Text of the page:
Students and professors at Southern Adventist University are helping the Chattanooga, Tenn., community serve victims in a more complete way. When Chattanooga opened a Family Justice Center to assist victims of family violence and sexual assault, the city developed a strategic partnership with the University’s School of Social Work.
As part of the University’s contribution to the project, Southern runs a clinic in the Family Justice Center. There, Southern students provide free social services and counseling, giving them extensive opportunities to work with victims of family violence. This real-world experience is an important component of their education as they study for a bachelor’s or master’s degree in social work.
“This experience makes our students leaders in this area of practice,” said Kristie Wilder, J.D., dean, School of Social Work.
The center provides a full range of free services in one location. Law enforcement, legal services, child advocacy, and even an animal shelter help ensure that a person or family escaping violence has all the needed support.
“Students work in an interdisciplinary environment, which is the future of this field,” said Southern graduate, Valerie Radu, executive director of the Family Justice Center. “This relationship is mutually beneficial for preparing a new generation of professionals to work with people who have experienced trauma.”
The center is designed to minimize stigma, since family violence impacts people of all demographics and socioeconomic statuses. Chattanooga will open a new, more comprehensive facility for the Family Justice Center this fall.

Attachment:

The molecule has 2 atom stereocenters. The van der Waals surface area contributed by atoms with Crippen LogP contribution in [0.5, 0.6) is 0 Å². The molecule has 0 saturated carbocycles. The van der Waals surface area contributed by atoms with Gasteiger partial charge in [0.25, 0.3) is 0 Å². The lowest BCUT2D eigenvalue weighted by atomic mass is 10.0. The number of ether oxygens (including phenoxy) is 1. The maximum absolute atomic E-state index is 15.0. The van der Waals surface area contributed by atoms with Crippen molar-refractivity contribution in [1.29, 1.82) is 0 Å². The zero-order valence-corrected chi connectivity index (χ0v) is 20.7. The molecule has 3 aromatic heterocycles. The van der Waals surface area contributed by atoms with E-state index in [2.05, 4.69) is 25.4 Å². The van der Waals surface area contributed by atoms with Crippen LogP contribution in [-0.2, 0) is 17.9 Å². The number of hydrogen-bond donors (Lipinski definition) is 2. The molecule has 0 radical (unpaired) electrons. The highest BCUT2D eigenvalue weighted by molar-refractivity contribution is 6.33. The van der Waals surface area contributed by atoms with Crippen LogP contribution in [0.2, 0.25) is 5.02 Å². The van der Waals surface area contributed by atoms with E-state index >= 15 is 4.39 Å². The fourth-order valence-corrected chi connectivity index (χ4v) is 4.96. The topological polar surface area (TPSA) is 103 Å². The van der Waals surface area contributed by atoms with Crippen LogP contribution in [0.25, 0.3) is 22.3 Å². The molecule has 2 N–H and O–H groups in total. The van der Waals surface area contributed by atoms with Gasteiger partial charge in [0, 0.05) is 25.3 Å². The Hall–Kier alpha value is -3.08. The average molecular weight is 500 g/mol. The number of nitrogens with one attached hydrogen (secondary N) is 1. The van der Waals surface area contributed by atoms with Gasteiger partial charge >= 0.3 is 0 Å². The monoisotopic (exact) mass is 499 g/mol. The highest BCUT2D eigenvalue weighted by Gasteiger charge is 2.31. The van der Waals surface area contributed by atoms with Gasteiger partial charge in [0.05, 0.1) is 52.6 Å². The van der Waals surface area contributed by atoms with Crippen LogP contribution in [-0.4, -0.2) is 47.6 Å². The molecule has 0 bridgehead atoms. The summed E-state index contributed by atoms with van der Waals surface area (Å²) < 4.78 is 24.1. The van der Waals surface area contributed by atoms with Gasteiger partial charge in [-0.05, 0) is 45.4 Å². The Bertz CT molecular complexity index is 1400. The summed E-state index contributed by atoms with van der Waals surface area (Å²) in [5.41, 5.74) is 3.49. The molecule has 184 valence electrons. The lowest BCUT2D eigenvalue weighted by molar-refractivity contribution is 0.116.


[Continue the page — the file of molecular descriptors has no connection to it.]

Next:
“We expect to see a rise in the number of people coming out to get help,” Wilder said. “Normally, an increase in numbers is not a good thing, but we’re hoping for a spike in participants because we’re really serving folks.”
University faculty and alumni will provide ongoing research support to test evidence-based interdisciplinary practices with the Family Justice Center and community partners.
Enhancing Law Enforcement Response to Victims
Wilder is researching how Chattanooga law enforcement officers can better assist at-risk populations such as African American, Latino, and the elderly who have been victims of violent crime. Through a federal grant funded by the Office of Victims of Crime, Wilder and Vic Bumphus, Ph.D., from the University of Tennessee at Chattanooga, are examining how police officers are responding to five vulnerable groups. Part of the study includes a focus group of people who have lost a loved one to gang violence. After evaluating both the citizen and police officer perspectives, the next phase will be to recommend how to bridge the gap of police officer services rendered to victims.
Whether serving victims of domestic violence or researching ways to improve law enforcement’s response to crime victims, Southern’s professors, students, and alumni are collaborating to improve the lives of people in the Chattanooga community.
Southern Adventist University | November 2016